Coal Size/Type: Stove coal
Other Heating: Oil Furnace, electric space heaters
Location: Monroe, NY

Post Tue. Jun. 11, 2013 11:00 pm

Nortcan uses gaskets on everything... Be careful though if you decide to go that way, the flanges have to fit - OD on one end and ID on the other...

dj

PJT
Member
Posts: 400
Joined: Fri. Jan. 06, 2012 11:11 pm
Baseburners & Antiques: Magee Royal Oak; Glenwood Modern Oak 116
Other Heating: propane
Location: South Central CT

Post Thu. Jun. 13, 2013 9:07 pm

I have an elbow just like that came with my Modern oak 116...it has several cracks all the way through so you can see daylight...is it possible to repair by brazing or welding?

User avatar
Smokeyja
Member
Posts: 1984
Joined: Mon. Nov. 21, 2011 6:57 pm
Baseburners & Antiques: Glenwood #6 baseheater, Richmond Advance Range, WarmMorning 414a x2
Coal Size/Type: Nut / Anthracite
Other Heating: none
Location: Richmond, VA.
Contact:

Post Tue. Jun. 25, 2013 9:22 am

PJT wrote:I have an elbow just like that came with my Modern oak 116...it has several cracks all the way through so you can see daylight...is it possible to repair by brazing or welding?
Yes . Nickle or silica bronze. If you would like me take a look at it send me some photos through my website under "contact me " and ill tell you whether or not its salvageable . I can fix it too if it is .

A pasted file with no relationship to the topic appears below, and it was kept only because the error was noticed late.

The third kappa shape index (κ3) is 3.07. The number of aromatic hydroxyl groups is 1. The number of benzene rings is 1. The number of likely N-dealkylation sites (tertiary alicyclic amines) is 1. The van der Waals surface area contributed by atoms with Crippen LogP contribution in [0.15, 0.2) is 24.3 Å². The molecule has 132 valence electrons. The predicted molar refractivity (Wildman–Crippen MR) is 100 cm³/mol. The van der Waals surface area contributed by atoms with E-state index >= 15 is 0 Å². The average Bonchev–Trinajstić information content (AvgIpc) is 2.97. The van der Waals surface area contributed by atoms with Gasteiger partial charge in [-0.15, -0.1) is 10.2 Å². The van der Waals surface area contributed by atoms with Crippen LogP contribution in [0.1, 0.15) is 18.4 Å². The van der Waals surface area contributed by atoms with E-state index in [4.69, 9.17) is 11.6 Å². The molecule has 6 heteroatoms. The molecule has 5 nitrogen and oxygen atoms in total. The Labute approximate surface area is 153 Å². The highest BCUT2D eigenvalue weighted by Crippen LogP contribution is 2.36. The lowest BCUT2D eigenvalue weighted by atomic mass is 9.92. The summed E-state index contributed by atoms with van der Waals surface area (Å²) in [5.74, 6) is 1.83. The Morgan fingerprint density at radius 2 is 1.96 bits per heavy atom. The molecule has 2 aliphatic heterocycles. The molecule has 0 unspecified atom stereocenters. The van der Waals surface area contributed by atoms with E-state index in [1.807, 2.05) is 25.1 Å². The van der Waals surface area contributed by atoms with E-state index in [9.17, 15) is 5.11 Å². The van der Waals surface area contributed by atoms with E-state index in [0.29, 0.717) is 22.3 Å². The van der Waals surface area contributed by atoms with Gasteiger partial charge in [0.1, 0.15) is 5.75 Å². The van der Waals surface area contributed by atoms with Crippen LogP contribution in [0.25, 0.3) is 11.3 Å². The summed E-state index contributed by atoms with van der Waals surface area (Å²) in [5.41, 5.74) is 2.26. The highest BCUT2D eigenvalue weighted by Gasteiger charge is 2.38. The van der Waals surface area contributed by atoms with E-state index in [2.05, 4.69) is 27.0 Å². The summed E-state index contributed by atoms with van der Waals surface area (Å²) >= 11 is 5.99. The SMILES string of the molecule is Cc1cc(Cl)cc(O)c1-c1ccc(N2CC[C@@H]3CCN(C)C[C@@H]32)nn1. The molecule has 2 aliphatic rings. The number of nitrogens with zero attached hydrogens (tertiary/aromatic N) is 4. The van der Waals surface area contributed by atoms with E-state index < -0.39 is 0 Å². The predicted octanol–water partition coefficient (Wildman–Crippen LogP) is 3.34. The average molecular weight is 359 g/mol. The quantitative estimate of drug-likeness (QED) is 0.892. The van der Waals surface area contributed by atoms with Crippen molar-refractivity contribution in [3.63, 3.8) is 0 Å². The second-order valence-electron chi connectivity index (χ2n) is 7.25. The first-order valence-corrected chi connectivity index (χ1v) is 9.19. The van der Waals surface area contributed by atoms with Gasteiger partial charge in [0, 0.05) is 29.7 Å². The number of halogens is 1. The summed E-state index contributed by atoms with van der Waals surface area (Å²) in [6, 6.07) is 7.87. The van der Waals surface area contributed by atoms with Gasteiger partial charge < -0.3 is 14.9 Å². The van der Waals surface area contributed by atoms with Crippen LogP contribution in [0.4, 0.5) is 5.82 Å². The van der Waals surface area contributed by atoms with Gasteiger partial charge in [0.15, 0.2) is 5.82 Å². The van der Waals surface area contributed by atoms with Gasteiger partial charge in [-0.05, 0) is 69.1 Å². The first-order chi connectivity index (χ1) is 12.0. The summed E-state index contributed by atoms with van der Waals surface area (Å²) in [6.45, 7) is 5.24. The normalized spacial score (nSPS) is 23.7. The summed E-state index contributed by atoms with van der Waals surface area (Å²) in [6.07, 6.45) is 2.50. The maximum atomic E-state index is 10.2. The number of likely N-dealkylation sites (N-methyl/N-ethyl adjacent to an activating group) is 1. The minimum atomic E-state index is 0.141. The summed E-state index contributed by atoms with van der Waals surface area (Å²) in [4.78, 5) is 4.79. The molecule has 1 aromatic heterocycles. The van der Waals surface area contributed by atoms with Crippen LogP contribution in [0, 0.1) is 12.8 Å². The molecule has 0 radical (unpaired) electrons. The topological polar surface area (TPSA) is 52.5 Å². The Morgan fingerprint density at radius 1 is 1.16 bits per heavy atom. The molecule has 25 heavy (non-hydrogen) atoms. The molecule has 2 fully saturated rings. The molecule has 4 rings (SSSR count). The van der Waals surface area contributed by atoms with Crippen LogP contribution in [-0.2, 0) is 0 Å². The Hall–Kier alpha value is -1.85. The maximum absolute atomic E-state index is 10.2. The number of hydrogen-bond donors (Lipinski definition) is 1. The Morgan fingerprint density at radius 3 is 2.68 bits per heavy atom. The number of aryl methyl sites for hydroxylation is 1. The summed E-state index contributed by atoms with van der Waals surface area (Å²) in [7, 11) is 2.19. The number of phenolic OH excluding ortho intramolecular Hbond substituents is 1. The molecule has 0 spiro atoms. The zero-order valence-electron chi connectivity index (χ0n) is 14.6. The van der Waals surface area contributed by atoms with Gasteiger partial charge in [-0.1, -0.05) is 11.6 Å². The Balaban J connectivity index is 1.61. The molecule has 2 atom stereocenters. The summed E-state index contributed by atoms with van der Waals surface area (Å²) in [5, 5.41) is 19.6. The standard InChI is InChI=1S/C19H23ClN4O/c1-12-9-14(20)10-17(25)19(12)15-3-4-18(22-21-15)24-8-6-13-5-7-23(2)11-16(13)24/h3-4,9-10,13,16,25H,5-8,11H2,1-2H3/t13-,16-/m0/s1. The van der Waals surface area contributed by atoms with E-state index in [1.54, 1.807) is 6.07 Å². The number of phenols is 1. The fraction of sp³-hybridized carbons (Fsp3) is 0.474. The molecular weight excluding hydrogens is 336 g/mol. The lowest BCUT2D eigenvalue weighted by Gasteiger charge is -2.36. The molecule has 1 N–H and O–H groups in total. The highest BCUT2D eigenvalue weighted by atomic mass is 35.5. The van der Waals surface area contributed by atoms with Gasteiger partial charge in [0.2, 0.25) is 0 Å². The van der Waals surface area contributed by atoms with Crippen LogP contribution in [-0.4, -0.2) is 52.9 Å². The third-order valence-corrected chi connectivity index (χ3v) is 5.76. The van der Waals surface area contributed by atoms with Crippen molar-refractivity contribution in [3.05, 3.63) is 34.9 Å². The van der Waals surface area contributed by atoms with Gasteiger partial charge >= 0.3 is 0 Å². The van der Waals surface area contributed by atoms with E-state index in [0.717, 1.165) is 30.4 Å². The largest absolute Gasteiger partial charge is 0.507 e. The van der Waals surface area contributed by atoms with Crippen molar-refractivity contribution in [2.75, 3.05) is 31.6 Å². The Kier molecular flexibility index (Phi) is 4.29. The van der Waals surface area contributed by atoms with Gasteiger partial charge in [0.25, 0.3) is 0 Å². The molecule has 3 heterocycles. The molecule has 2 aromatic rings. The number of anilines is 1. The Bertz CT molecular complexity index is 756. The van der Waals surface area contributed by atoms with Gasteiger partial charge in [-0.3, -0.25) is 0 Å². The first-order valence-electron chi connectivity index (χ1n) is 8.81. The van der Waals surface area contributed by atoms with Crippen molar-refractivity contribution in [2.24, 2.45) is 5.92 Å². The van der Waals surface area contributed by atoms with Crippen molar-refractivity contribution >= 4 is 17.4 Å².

Josh http://www.stellarsmithing.com
-Glenwood #6 Base heater - Richmond Advance Range -2 Locke stove co. Warm Morning 414A -Deville express - wood parlour stove
Dance of the Blue Ladies --->http://youtu.be/KfzF47S7bFM?list=UUnshvG_vjY7CT9QKfNuB9dg
Mathew 6:33-34

User avatar
Smokeyja
Member
Posts: 1984
Joined: Mon. Nov. 21, 2011 6:57 pm
Baseburners & Antiques: Glenwood #6 baseheater, Richmond Advance Range, WarmMorning 414a x2
Coal Size/Type: Nut / Anthracite
Other Heating: none
Location: Richmond, VA.
Contact:

Post Sat. Sep. 07, 2013 1:53 pm

Ok so I started restoring the elbow and I'm getting to the point that I can hook the 6 up .
image.jpg
Cleaned outside
Muriatic acid does wonders ! As you can see a few post above the rust
image.jpg
image.jpg
image.jpg
Josh http://www.stellarsmithing.com
-Glenwood #6 Base heater - Richmond Advance Range -2 Locke stove co. Warm Morning 414A -Deville express - wood parlour stove
Dance of the Blue Ladies --->http://youtu.be/KfzF47S7bFM?list=UUnshvG_vjY7CT9QKfNuB9dg